5th step. Share all new learning and discoveries with family and friends. This is probably the hardest thing one can do, as those closest to us have a tendency to be more resistant to such challenges. None the less, I started to speak about it with my family, sometimes reaching agreement and progress. Some of my friends were interested and willing to start on this journey of discovery themselves! I also started to introduce this topic into the trainings I lead and to groups I work with.

6th step. Stand-up and speak-out for the Roma people. I became aware that my journey of discovery is worth most as I use it to challenge the general negative view regarding the Romas, and speak-up about the painful truths in our history and our society. I want to make the wider society aware of how our ignorance and indifference affects the others, how humiliating some of our assumptions are, how disempowering and unjust our sense of superiority is. This is an uncomfortable topic for many and one risks quite unpleasant reactions even from the closet friends or family. But I feel I have to do it, for the sake of our own self respect as a nation, for the sake of peace and justice. We have recently registered an NGO in Romania under the name of Centre for Social Transformation. Part of our mission is to work for the empowerment of Roma youth and women but also for raising awareness within the wider society regarding prejudice and discrimination. We have organized dialogues where Roma and non-Roma people could speak about this issue. We go to schools and have invited youth to learn about the history of Roma people, about the slavery and the injustices they were submitted to over time. The question often arises: Why don't we hear about it in history classes in school?

But I also want to confess that in spite of having taken this commitment to speak-out and stand-up for the Roma people, there are times when I have failed to do so, lacking courage, strength or inspiration.

Recently, I was visiting a family who have a young son. Like most boys of his age he is very energetic and quite naughty at times. He is discovering the world around in his own way. Playing, he can make quite a mess and he has recently discovered spitting. The parents have the challenge of educating him and turning him into a nice, tidy and well-behaved boy. While visiting, I could see his mum’s efforts to correct him, asking him a few times to 'stop it', with not much success. Then, unexpectedly, I heard her saying: 'If you don't stop spitting I will give you to the gypsies because only they are dirty and spit and make a mess just like you do.' I was frozen. I was shocked! I honestly did not know how to react and I felt so embarrassed. Here I am, working to overcome prejudice against the Roma and someone close is being raised with prejudice from a young age. I have to say that this woman is a loving wife and a wonderful mother. But she just repeats things that she was told as a child and that she has heard millions of times without ever questioning the impact such words can have! That’s how we educate children! That’s normality for many of us! She doesn’t know better! She is not aware and means no harm. She is actually a victim of our own society, as I was long ago! Aware or not, the harm is there, and I was a witness to it. But I was weak and I was taken by surprise. I didn’t say anything and I left with a heavy heart. I didn’t want to confront her, and definitely not in front of the boy.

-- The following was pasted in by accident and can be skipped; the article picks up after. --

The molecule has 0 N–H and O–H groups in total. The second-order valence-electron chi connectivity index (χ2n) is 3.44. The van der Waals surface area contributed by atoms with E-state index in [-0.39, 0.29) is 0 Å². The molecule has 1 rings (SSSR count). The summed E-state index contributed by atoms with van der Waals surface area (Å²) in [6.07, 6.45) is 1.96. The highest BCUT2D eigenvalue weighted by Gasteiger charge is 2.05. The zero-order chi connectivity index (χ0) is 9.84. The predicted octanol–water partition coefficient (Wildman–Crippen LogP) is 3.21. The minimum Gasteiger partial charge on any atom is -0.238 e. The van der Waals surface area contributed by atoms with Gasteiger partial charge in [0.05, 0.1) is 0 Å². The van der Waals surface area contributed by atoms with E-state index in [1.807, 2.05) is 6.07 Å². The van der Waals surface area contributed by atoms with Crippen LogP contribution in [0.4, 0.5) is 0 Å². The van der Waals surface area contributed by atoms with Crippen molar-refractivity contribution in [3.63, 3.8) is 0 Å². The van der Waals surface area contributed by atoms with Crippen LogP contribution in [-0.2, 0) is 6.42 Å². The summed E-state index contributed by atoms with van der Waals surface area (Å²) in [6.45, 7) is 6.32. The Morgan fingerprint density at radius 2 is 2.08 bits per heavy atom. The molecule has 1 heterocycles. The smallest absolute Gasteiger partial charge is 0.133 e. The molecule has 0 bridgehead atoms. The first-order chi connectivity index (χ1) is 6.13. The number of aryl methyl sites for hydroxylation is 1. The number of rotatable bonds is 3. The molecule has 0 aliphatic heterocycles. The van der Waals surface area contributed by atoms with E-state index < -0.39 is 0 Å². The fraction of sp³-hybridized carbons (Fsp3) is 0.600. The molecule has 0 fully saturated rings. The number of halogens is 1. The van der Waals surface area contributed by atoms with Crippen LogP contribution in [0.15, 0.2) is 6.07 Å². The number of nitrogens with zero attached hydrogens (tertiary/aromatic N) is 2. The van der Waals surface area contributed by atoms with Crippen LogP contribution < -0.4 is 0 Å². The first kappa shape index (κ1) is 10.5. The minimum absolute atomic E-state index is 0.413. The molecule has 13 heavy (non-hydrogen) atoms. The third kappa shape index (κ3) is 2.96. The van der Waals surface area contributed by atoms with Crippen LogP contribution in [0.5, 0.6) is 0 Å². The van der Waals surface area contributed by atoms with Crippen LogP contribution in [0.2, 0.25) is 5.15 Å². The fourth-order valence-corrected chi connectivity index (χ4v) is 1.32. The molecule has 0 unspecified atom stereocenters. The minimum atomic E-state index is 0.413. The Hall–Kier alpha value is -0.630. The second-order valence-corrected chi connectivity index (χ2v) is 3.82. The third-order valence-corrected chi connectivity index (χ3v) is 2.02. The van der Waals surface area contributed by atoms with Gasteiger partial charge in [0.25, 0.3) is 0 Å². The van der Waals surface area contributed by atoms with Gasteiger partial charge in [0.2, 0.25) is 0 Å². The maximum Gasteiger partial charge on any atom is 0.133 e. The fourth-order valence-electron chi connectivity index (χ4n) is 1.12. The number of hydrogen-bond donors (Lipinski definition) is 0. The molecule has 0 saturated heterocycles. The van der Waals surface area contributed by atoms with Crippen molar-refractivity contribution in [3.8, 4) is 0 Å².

Finding the right way to help my friend understand the harm such disciplining does will need sensitivity and inspiration. I don’t want to judge her. I only want to play my part in breaking the chain of passing on prejudice from one generation to the next. I want all our children to become just and compassionate people, to be part of a generation that is aware of and willing to accept and take responsibility not only for the good and dignifying moments from our history but also for the ones that were kept for a long time in the closet. I want this generation to be proud for having found solutions to the social injustice we witness today in our country.

And I renew my commitment once more to stand-up and speak-out and not fade away feeling powerless or too challenged.

I also want to thank my Roma friend Simona, present here at this 'Living Peace' conference, for being part of my journey, helping to cure my ignorance and prejudice. I want to apologise for the injustices 'her people' go through at the hands of 'my people'. I want to acknowledge that in the end we are just 'one people'.


The Creators of Peace (CoP) initiative was launched in 1991 at the Initiatives of Change conference centre in Caux, Switzerland by the Hon Anna Abdallah Msekwa of Tanzania, a respected politician and leader of her country’s women’s organizations. In her inaugural speech, she urged everyone to “create peace wherever we are, in our hearts, our homes, our workplace and our community. We all pretend that someone else is the stumbling block…Could that someone be myself?” Read more about Creators of Peace...